Presenting information is an art unto itself. Whether it's an email, PowerPoint or a speech, there's a tendency to pack as much information into as little space as possible. It turns out it may be more important to create a hierarchy of information first.
An "information hierarchy" is simply structuring information so that the most important stuff is presented first. For example, if you're sending out an email blast about a particular event, the date, time and location should all be closer to the top, where they're more easily visible. Designer and writer Liam Spradlin explains how this concept works in the context of interface design:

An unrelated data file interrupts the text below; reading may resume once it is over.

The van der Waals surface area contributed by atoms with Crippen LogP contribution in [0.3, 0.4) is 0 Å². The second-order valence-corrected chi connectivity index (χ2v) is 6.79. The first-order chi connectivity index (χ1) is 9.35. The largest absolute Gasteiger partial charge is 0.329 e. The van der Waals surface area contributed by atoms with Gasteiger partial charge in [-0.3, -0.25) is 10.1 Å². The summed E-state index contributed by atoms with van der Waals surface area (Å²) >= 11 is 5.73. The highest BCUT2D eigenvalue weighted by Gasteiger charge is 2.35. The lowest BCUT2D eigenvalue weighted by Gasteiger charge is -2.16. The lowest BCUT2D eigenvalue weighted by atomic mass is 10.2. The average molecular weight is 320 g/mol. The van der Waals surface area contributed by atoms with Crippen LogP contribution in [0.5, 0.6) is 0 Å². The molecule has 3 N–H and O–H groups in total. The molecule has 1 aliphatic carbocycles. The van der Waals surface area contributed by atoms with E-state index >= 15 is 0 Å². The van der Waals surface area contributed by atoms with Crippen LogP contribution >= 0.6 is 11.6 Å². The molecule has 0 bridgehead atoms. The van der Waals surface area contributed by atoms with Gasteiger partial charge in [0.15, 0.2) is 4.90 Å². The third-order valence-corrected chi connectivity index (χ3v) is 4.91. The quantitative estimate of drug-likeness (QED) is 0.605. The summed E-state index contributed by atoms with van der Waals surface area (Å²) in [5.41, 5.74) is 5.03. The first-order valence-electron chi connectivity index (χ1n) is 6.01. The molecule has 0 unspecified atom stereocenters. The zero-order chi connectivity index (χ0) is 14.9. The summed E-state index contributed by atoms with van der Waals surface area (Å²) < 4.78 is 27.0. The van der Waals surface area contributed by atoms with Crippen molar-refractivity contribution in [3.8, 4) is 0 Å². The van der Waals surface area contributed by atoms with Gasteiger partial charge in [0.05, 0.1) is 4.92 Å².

When deciding how much essential info should live above the fold, consider this - there is a certain threshold beyond which users cannot possibly parse every piece of information on the screen faster than they could interact with the screen to find more. What information is the most relevant to users off the bat? Choosing information requires a balance between what users will expect and what information you want to emphasise.
Not everyone is designing apps, but we all need to communicate blocks of information to others. Not only does it help readability and make correspondence easier to prioritise information, asking yourself how your presentation will be read can help you understand your audience and their situations better.